Tomasz_stanko-suspended_night_span3
July/August 2004

Tomasz Stanko Quartet
Suspended Night
ECM Records

The classical theme-and-variations form doesn't really have an analog in jazz, because no one needs to tell jazz musicians to vary their approaches to the music they play the second time 'round. On Suspended Night, trumpeter Tomasz Stanko attempts a novel recasting of the classical form, bringing large-scale unity to jazz improv. The record consists of a sweetly sad "Song for Sarah" and 10 "Suspended Variations." Each variation uses a different melodic or rhythmic fragment from "Song for Sarah" as a jumping-off point; Stanko and his quartet partners, Marcin Wasilewski (piano), Slawomir Kurkiewicz (bass) and Michal Miskiewicz (drums), then improvise in a boppish manner on those fragments.

When Suspended Night works, it's due to the eloquent playing of Stanko and his fellow musicians, who previously recorded the well-received Soul of Things. Kurkiewicz and Miskiewicz provide sensitive support throughout and occasionally propel the quartet forward. Wasilewski consistently displays a questing imagination in his interpretive choices, most notably with a mysterious, striking expansion of the opening chords of "Song for Sarah" on the tenth variation. And Stanko's combination of a rough tone, controlled, eloquent phrasing and expressive line command attention whenever he plays.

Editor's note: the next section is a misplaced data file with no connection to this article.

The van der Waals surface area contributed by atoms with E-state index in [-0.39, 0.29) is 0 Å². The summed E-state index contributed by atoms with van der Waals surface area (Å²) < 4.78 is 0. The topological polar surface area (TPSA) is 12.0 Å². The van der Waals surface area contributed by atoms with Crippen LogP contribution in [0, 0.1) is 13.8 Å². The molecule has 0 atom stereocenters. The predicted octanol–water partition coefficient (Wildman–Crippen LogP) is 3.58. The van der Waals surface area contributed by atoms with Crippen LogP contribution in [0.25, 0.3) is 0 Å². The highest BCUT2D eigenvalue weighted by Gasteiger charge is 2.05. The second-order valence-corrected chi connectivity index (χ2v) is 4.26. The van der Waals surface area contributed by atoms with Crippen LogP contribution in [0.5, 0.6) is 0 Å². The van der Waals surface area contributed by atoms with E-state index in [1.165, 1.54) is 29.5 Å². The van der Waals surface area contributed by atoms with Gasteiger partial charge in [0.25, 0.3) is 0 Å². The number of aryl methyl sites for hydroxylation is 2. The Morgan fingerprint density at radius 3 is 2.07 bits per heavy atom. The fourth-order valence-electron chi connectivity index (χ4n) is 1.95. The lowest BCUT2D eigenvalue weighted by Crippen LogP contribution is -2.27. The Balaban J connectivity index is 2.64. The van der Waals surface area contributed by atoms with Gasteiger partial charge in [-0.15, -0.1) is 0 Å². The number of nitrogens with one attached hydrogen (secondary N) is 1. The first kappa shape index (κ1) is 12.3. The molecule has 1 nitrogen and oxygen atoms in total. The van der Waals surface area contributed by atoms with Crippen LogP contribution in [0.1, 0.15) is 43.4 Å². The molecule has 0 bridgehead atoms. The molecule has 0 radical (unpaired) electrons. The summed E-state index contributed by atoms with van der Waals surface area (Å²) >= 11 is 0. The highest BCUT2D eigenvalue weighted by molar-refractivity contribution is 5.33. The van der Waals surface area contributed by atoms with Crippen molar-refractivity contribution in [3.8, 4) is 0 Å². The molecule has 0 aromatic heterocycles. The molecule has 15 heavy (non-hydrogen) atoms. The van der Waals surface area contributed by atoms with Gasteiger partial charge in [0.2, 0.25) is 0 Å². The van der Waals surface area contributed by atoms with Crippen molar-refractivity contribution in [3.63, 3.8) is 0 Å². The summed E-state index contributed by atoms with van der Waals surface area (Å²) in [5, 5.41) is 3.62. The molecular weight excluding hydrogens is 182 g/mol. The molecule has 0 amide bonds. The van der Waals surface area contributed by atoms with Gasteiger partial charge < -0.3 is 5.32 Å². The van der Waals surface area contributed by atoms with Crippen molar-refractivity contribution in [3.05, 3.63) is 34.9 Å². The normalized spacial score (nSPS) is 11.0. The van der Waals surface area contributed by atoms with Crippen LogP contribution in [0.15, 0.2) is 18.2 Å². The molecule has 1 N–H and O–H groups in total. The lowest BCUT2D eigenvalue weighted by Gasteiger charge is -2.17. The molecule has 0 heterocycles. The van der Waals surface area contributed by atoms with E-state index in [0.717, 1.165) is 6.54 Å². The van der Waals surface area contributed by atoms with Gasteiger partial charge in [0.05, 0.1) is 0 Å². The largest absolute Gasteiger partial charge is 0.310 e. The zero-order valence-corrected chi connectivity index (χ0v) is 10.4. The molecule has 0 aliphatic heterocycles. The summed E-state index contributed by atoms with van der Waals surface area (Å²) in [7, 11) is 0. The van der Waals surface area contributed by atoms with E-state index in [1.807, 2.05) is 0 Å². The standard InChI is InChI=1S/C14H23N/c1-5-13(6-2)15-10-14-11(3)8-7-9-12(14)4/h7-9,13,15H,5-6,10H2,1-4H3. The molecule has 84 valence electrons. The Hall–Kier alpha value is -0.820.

These men make sure Suspended Night is full of lovely moments; however, many of these moments sound a lot like each other. Many of the variations find Stanko and company sticking too close to their source material; the second variation, a Latin workout, features an imaginatively derived melody that never really takes flight during the variation's eight-minute length. And the rainy-day blue mood of the "Song for Sarah" dominates the record, with the result that departures like the eighth variation, with its inconclusive gestures and pregnant silences, ends up blending in with their less adventurous cousins. In other words, this is a set of variations that, despite some distinguished musicianship, fails to make much of an impression because of its lack of variation.

Originally published in July/August 2004
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